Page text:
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Let's see you write a paragraph worse than this

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Oxford English Dictionary
An entry in the Oxford English Dictionary, defining a dictionary, pictured Sunday Aug. 29 2010. It's been in print for over a century, but in future the Oxford English Dictionary -- the authoritative guide to the English language -- may only be available to peruse online. Publisher Oxford University Press said Sunday that burgeoning demand for the dictionary's online version has far outpaced demand for the printed versions.
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"In lieu of yesterday's game, whether you're son is going to graduate college is between he and his coach. The thing is, is that the point is mute,  your not going to effect the outcome. I found you're invite to drink expresso fairly unique, and would be happy to come if you could borrow myself some money. The reason is because I'm broke, and I hope you don't mind the ask. So, were on for coffee, and its your treat. Supposebly."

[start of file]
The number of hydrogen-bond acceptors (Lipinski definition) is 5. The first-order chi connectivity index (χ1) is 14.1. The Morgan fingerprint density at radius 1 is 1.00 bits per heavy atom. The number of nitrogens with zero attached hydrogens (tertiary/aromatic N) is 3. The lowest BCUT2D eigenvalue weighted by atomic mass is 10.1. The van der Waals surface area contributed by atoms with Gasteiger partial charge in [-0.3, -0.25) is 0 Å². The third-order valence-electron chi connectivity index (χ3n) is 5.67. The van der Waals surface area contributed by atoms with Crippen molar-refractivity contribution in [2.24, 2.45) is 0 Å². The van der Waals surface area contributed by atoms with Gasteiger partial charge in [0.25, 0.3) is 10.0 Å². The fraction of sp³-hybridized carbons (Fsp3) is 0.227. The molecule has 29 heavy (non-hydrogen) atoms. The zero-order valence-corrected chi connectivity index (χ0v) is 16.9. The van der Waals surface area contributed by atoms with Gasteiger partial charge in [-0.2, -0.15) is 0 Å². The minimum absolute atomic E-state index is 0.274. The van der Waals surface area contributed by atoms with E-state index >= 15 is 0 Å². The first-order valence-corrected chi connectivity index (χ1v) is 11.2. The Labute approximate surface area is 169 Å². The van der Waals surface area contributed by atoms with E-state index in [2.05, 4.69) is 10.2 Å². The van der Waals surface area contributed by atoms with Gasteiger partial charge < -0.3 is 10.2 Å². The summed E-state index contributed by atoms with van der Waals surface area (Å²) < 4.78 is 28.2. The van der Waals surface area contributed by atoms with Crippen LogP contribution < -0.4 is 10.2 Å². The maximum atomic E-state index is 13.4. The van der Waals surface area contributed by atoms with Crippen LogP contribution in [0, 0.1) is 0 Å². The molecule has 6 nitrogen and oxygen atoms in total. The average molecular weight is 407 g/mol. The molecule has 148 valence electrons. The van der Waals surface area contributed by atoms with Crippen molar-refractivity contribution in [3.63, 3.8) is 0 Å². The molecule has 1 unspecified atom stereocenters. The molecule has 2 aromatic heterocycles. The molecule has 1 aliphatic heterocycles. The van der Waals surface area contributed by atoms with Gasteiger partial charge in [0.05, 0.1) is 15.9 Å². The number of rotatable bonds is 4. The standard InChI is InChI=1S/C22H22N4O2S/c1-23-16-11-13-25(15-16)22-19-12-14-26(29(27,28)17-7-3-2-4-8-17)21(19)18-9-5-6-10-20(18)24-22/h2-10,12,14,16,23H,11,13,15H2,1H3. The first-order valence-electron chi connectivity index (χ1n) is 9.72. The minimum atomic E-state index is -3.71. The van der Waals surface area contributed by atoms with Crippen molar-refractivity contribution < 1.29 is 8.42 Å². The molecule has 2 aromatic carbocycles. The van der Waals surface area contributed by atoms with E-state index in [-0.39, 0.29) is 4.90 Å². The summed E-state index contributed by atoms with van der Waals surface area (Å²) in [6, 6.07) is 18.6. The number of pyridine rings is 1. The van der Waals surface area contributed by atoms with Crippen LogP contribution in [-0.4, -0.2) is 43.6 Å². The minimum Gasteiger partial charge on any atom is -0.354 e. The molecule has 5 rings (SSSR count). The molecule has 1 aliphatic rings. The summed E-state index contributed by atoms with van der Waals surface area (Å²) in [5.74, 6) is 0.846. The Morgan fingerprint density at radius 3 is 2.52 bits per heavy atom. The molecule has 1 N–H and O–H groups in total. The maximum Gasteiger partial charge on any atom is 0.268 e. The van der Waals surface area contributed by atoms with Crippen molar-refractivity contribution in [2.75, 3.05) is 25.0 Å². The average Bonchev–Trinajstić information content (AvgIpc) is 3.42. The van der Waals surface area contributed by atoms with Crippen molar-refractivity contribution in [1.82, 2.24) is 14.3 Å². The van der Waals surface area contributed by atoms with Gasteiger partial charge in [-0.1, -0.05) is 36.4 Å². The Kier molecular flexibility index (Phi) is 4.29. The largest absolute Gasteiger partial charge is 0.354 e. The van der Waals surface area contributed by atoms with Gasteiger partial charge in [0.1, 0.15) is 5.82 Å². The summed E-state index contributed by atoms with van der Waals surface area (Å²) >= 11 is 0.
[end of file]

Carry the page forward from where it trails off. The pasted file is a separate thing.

That paragraph incorporates the following  grammar or usage  atrocities nominated by listeners to The Daily Circuit. Can you do better (or worse)? Read the comments section below to find more examples, or to add your own. If you can write a more excruciating paragraph, please do so and add it to the comments ... before the whole thing becomes mute.

  In lieu of (Should be "In light of")
We're, you're (Contractions meaning "we are" or "you are")
Its/it's ("Its" means "belonging to it," and "it's" means "it is")
Borrow (Don't confuse with "lend")
Ask (Not to be used as a noun)
The thing is, is (A common construction that doesn't make sense)
Expresso (Should be "espresso," even if served at a drive-in window)
The reason is because (Make it either "Because" or "The reason is")
Between he and his coach (Should be "him")
Graduate college (Graduate FROM college)
Invite (Not to be used as a noun)
Supposebly (Supposedly)
The point is mute (Moot)
So ... (Used too often)
Unique (Can't take a modifier; something is unique or not)
Borrow (Don't confuse with "lend")
Affect/effect ("Affect" is the verb; "effect" is usually the noun)
Myself (Don't use in place of "me")